AT&T CEO Randall Stephenson is stepping down from the company, just days after the telecom operator reported it lost 3.42 million video subscribers in 2019. Stephenson announced his departure at the annual meeting held Friday.
Stephenson is being replaced by the company’s president and chief operating officer, John Stankey, who had also been running WarnerMedia, which owns big assets including CNN, HBO and Turner.
Stephenson will become executive chairman of the board of directors until January 2021, according to a statement. He had been chief executive for 13 years.
President Donald Trump, once friendly with Stephenson, wasted no time jabbing him over his departure. AT&T’s ownership of CNN has been problematic for Trump, given his intense dislike of its coverage of the White House. AT&T was notably absent from the list of companies named on the president’s business task force, which included Verizon and a number of other telecom providers.
“Great News!” Trump tweeted on Friday morning. “Randall Stephenson, the CEO of heavily indebted AT&T, which owns and presides over Fake News @CNN, is leaving, or was forced out. Anyone who lets a garbage “network” do and say the things that CNN does, should leave ASAP. Hopefully replacement will be much better!”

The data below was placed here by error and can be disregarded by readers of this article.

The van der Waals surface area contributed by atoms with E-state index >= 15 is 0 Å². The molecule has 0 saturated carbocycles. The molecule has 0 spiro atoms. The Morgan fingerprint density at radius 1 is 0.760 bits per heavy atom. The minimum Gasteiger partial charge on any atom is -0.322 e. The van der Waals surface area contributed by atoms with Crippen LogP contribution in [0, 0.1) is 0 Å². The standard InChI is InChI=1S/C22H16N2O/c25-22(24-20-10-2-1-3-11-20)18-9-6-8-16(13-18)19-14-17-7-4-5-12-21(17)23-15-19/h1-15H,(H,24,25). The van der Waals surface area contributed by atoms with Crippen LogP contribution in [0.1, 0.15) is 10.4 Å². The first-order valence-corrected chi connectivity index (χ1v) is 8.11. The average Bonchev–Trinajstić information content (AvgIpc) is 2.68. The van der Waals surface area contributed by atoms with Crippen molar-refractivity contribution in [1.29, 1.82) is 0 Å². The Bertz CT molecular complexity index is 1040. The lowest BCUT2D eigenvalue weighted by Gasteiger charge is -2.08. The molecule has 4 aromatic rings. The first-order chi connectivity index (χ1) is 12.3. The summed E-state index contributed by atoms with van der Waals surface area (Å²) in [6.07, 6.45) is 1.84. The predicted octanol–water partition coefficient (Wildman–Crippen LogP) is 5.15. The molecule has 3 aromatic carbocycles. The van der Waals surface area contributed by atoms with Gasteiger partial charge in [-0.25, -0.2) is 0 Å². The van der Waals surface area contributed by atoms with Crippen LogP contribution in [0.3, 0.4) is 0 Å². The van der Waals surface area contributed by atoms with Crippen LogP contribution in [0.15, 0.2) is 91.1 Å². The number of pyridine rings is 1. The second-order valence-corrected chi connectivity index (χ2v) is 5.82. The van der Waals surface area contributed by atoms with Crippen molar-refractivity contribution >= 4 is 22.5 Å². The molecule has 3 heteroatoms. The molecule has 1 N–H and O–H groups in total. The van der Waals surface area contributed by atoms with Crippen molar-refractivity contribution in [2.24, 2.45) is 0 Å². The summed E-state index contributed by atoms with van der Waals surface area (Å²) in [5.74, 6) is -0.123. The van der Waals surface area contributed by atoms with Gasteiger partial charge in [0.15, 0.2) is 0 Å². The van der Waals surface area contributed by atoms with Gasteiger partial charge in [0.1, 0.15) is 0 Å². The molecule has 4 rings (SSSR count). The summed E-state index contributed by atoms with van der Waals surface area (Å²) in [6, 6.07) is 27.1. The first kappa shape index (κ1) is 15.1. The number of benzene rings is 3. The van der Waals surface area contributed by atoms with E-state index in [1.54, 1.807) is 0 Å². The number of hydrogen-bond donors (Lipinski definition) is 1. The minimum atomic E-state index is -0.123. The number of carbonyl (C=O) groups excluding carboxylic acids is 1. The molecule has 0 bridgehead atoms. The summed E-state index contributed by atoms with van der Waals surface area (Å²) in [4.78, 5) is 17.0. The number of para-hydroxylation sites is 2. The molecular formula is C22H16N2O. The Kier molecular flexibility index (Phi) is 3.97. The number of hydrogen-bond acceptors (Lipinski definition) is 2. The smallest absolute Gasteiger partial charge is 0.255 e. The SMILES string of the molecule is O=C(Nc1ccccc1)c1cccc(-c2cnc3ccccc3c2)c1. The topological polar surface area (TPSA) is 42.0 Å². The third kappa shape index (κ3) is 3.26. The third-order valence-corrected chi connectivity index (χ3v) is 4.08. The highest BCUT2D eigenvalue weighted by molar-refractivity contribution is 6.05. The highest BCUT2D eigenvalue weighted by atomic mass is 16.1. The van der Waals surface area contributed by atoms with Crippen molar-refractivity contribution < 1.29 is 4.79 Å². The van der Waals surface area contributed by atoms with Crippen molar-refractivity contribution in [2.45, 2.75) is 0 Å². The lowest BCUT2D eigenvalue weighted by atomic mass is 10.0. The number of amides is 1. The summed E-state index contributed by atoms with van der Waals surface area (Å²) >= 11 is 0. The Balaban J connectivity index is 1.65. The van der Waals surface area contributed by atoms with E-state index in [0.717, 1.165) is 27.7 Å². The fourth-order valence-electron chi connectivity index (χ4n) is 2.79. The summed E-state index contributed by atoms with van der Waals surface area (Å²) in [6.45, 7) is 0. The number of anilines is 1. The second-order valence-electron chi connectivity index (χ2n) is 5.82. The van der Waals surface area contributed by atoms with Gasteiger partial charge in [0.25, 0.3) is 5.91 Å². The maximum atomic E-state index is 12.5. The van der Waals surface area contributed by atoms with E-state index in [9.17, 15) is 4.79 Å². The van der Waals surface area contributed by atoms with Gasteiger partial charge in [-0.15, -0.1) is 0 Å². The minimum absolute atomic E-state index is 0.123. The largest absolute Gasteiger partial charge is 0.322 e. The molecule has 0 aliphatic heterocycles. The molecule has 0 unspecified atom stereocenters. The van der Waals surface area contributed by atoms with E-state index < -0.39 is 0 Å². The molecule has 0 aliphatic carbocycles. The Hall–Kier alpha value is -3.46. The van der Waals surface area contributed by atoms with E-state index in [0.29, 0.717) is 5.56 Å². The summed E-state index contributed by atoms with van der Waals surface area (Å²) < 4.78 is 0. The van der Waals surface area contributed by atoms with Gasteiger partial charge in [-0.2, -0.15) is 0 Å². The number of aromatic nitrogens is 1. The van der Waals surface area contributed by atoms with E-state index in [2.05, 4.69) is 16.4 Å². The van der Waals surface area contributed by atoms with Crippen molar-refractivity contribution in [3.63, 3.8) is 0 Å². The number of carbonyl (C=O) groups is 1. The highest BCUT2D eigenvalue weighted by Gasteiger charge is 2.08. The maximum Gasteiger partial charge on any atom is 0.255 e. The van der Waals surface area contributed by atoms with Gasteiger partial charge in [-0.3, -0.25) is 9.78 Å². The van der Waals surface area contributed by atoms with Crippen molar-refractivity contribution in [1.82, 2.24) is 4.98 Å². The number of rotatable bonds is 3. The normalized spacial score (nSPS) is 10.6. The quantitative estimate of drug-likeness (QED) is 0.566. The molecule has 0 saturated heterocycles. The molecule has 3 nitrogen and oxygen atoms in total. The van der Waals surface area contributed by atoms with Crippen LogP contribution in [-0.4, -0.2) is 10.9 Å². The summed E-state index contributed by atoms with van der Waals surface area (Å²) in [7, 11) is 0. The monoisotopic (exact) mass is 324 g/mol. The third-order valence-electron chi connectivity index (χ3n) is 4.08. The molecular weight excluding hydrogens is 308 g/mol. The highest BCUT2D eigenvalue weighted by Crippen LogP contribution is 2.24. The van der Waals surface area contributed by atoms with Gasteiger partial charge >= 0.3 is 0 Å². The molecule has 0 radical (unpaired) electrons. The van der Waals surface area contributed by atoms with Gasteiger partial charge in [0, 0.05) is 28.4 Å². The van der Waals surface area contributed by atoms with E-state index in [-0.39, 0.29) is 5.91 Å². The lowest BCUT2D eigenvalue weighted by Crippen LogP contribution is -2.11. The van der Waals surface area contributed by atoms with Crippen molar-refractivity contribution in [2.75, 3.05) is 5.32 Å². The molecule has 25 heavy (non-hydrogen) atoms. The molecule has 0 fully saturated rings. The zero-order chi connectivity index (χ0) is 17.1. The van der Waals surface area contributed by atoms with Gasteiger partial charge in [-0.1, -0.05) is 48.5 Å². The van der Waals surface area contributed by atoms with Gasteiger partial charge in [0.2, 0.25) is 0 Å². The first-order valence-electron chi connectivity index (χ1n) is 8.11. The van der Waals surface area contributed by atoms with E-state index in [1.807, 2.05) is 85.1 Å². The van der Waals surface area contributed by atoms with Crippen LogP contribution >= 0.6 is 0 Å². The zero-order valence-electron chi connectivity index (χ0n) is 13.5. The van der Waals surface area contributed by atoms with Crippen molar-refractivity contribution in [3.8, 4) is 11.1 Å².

The timing means AT&T will have a new leader at one of the most challenging times in economic history. With unemployment at a record high, consumers are struggling to pay for internet and phone connections.
The company is also making a multibillion dollar bet on the transformation of video consumption, launching a costly streaming venture, HBO Max, which launches May 27.
“I’m honored to be elected the next CEO of AT&T, a company with a rich history and a bright future,” Stankey said in a press release. “My thanks go to Randall for his vision and outstanding leadership during a period of tremendous change and investment in the core capabilities needed to position AT&T well for the years ahead.”
Stephenson is the second major chief executive to step down as the coronavirus pandemic continues to take an economic toll. Disney chief executive Bob Iger also said he was stepping down, but maintains an ongoing operational role at the company.
Heading into the pandemic, AT&T was already struggling with a large debt load and there have been questions about how it will continue to pay shareholders a dividend. The company ended the last quarter with $147.2 billion in long-term debt.
Stephenson had been under pressure to name a successor after the telecom operator was targeted by activist investor Elliott Management, who wanted stronger results from the company’s acquisition of Time Warner, now renamed WarnerMedia. It reached a truce with the investor after coming up with a three-year plan to sell assets.